“Three times Ada Williams delivered children by caesarean section. Three times doctors prescribed her opioid painkillers.
When she was preparing to deliver her fourth child by C-section, her doctor told her that Cleveland Clinic’s Fairview Hospital was moving away from that.
“I said, ‘No! You’ve gotta give me the narcotics because it’s a C-section, it’s painful,’ ” the 37-year-old says.
Ms. Williams instead alternated large doses of Tylenol and Motrin every three hours after delivering her baby girl, Reighn Maris Williams, on May 16. It worked. She only took one oxycodone pill for intense pain after she missed one of those alternating doses of over-the-counter drugs.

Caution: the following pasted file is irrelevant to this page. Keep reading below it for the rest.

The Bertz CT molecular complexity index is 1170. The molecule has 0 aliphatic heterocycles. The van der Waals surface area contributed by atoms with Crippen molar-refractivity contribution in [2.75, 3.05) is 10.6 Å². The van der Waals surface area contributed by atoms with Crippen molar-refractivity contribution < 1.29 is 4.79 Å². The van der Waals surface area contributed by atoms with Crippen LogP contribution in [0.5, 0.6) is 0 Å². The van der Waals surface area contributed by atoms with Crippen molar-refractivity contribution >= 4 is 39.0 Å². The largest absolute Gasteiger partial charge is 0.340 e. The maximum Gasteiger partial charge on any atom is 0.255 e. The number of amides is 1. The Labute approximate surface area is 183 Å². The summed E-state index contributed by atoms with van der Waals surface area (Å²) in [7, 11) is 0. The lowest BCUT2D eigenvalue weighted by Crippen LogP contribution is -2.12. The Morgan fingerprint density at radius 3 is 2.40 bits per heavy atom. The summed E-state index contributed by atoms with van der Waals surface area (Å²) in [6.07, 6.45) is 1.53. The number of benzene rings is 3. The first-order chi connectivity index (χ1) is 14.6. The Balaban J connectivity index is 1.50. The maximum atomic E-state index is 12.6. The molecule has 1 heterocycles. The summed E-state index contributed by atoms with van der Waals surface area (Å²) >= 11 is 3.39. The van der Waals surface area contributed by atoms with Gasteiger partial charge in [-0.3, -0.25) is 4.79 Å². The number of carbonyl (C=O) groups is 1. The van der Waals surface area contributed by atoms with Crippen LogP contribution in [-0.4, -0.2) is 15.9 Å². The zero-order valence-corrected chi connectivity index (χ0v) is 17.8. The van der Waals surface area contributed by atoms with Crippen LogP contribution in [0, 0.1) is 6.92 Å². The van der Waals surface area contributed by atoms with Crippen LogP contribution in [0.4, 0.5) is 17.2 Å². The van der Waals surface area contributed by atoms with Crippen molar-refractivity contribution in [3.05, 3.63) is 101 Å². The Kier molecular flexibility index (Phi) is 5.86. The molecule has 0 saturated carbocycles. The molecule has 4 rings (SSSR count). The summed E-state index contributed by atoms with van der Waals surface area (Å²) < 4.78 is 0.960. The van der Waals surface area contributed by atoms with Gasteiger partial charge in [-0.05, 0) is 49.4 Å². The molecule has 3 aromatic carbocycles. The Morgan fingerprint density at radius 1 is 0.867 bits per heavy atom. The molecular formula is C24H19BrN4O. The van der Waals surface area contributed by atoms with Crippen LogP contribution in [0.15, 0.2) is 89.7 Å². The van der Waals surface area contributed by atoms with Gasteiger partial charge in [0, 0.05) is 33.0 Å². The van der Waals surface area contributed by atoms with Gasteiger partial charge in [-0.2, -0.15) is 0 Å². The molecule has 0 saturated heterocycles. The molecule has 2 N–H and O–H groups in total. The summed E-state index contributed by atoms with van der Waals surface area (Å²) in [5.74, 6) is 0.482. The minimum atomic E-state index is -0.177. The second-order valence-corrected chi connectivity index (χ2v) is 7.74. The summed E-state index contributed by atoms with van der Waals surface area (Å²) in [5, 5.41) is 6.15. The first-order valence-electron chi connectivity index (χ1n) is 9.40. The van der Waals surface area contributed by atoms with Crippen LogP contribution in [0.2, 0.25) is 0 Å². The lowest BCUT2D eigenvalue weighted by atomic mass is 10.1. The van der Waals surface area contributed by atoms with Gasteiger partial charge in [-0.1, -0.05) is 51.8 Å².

Doctors generally consider it safe for babies when breast-feeding mothers take controlled doses of certain opiates like oxycodone. Most hospitals give women who have C-sections opioids for pain and send them home with a prescription whether they ask for one or not.
Now, some of the country’s leading hospitals are revising this longstanding policy. When given more limited choices, new mothers often find they don’t want or need amounts of opioids that used to come standard, research shows.”
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